The book has more of a sense of humor to it than I expected. It has knowing moments when Bella Swan – or, at least, Meyer watching and telling Bella’s story – at some level realizes she’s getting overly spun up about teenage drama. Edward definitely has a sense of humor. (In fact, I’ve heard a lot of readers claim the book’s humorless, and I’ve wondered did they actually read it?) Now what’s coming to my mind is Buffy the Vampire Slayer, combining supernatural horror with high school drama and treating both with a sense of humor, a sense of humor that’s more my type of humor. I’ve had more exposure to the Buffy humor, after all.
Twilight has the unevenness that a lot of first novels have: it shifts a little too quickly at times in emotion, tone, and the sound of its dialogue (dialogue takes a lot of writing practice), and the plot sometimes clunks rather than flows. Stephenie Meyer is learning much more about writing as we read her stuff, and as I like to be a positive person I hope she gets better. (She could use “said” more often, instead of “sighed,” “moaned,” “pleaded” and other heavy-lifting words.)
Okay, let’s see if I can analyze:
Family is important to the novel. The divorced Swan family does what it can to keep civil (I sense that most of the divorce drama is long past for them; they all seem to get along without much friction), and of course the Cullen family is a blended family. The three traveling vamps call themselves a “coven”; if I remember correctly, they don’t call the Cullens a coven (say that five times fast!), so they also notice that this is a different sort of set-up. In fact, I think the vampire adoptions, the attempts to blend and interact with human society as Dr. Cullen does, and of course the sparkling came from Meyer wanting to make her vampires Not Your Older Siblings’ Vampires. It makes me wonder: how different is the Cullen’s set-up, compared to the rest of the vampire society? Is that dealt with in the sequels?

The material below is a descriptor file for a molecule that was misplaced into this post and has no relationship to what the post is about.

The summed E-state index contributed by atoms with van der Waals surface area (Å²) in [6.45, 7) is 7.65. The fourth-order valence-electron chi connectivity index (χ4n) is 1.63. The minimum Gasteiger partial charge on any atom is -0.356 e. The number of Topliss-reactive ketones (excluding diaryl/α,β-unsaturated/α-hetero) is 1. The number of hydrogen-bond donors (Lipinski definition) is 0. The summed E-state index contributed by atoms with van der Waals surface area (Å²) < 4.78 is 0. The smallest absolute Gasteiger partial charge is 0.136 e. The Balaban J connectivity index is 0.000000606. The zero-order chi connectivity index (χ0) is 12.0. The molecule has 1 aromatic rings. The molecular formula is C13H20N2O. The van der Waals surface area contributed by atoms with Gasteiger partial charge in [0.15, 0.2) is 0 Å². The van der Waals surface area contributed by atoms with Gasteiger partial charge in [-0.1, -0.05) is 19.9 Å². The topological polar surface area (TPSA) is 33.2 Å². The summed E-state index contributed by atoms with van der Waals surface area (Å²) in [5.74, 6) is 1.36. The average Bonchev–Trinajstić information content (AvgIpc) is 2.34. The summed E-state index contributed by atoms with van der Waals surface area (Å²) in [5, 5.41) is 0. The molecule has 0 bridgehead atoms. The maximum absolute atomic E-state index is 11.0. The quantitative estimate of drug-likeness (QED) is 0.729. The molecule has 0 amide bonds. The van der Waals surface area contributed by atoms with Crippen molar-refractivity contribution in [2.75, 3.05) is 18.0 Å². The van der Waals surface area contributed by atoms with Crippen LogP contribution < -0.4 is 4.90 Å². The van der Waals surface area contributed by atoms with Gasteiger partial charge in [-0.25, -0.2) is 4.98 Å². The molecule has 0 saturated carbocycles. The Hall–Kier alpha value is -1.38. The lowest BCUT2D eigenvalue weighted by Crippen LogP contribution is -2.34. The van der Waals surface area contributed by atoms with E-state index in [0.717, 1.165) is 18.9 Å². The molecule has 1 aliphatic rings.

Families are like little civilizations, so you hope they’re functional ones. The Cullens found one way to be functional, the Swans another. How are they all well-behaved? The Cullens channel their energy into medicine, music, their own sports, hunting-of-animals-only, and pursuits not seen in this book. (In fact, I hope the later books show more of what the family does when they’re not fighting bad vamps: the Cullens don’t seem to do enough. What other hobbies do they have?) The Swans juggle home life, work and minor-league sports. The families also all stick up for each other: the Cullens protect their extended family late in the book, and Bella’s parents do their best by Bella in their more down-to-earth concerns. They all see that Bella’s worth protecting.
I don’t know yet if I want to read the next books, but this makes me more curious what Meyer did with her recent adult science fiction novel The Host.
Now tell me, y’all, if I’m talking out my ass.
* I’m glad I enjoyed this book, ’cause I don’t automatically like vampire novels. The only one I’ve ever really loved was Dracula, which I’ve read twice. When I read Interview With the Vampire, I felt like I was looking at the pages through a layer of molasses. Yeah, I really didn’t connect with it. ’Salem’s Lot was, I think, more successful in its Peyton Place small-town drama than in its vampire horror, plus it’s the first Stephen King novel where King shows his sense of humor, which I didn’t find in Carrie. And the bit I best remember from Poppy Z. Brite’s Lost Souls was when a character wonders what happens to all of the saliva we swallow during the day. (Future restaurant-novel writer docbrite was already pondering digestive concerns…)